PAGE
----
If you believe Paul Krugman (and I do) we are likely to spend the next 6 years in this Lesser Depression. That's the predicted "Lost Decade". In one of life's contradictions, Krugman also offers us a way out in his new book "End This Depression Now!". (Yes, I'm still reading it. Yes, I'm a slow reader.) We have the means to provide for our own salvation, yet our human nature most likely dooms us to a painful resolution of the situation.

I'm reminded of some words from Franklin D. Roosevelt:

"And, yet our distress comes from no failure of substance. We are stricken by no plague of locusts. Compared with the perils which our forefathers conquered, because they believed and were not afraid, we have still much to be thankful for. Nature still offers her bounty, and human efforts have multiplied it. Plenty is at our doorstep, but a generous use of it languishes in the very sight of the supply."

When this all began, I pointed to the Great Depression as a blueprint on how to get out of this economic mess. Someone warned me against whole-heartedly embracing a solution with only a single example of success. I thought that wise advice at the time. Now, with all this wasted time behind us and no other plausible model put forth, I am ready to offer a known quantity -- an example that worked. FDR got us out of the Great Depression with a "stimulus program" to end all stimulus programs.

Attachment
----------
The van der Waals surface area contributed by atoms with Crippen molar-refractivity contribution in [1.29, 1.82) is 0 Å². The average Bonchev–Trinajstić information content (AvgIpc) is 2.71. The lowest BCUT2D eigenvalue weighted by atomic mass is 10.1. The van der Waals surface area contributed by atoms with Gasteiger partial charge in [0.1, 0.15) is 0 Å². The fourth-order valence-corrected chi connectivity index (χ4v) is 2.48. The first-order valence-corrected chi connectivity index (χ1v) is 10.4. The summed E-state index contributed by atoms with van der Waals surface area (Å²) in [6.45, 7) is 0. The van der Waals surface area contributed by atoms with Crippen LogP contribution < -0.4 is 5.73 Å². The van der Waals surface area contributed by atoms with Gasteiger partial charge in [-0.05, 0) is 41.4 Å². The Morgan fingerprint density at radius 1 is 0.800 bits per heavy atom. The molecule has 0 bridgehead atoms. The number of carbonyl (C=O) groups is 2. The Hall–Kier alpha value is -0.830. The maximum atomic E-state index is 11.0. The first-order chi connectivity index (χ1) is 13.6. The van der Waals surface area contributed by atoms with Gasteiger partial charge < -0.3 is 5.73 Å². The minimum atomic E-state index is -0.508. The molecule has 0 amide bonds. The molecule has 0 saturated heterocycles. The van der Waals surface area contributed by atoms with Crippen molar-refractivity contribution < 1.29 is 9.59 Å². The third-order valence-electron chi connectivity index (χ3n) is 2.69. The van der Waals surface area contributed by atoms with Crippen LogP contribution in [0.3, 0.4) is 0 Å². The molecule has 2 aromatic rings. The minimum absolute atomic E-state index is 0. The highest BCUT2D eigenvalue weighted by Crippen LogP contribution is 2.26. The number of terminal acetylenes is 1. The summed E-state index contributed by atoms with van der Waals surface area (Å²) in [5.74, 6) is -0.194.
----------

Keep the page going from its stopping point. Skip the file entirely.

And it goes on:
Paul Krugman on How to Fix the Economy - and Why It's Easier Than You Think

"Whatever you call it, it worked in the late nineteen-thirties and forties, when the U.S. government started shelling out on the military in the build-up to World War II, bringing an abrupt end to years of economic misery and laying the foundation for decades of prosperity. Krugman is not calling for an increase in military spending, much less a global war! But the WWII example shows that large-scale government spending can kick-start the economy. It worked then, he says, and it will work now."

Bear in mind, no one else has an answer. No one else has found anything that has worked. The United Kingdom has fallen back into a recession. Europe (and it's euro) is on the brink. Japan's "Lost Decade" has become plural -- "Decades". China (can the West even think of using China as an example?) is slowing. Even India's economy is slowing.

Do you think I'm depressing? Do you think I'm being pessimistic? You haven't read "Dr. Doom".

Dr. Doom 2013 prediction: Economy will stall

"Roubini, best-known for calling the 2008 economic crisis, outlined five reasons the bulls have been wrong and argued that an American economic cold will lead the rest of the world to catch pneumonia in a post on the Project Syndicate website."

We are facing the Darkness. And I hope my main concern is obvious -- history tends to repeat itself. Again, words of wisdom from FDR: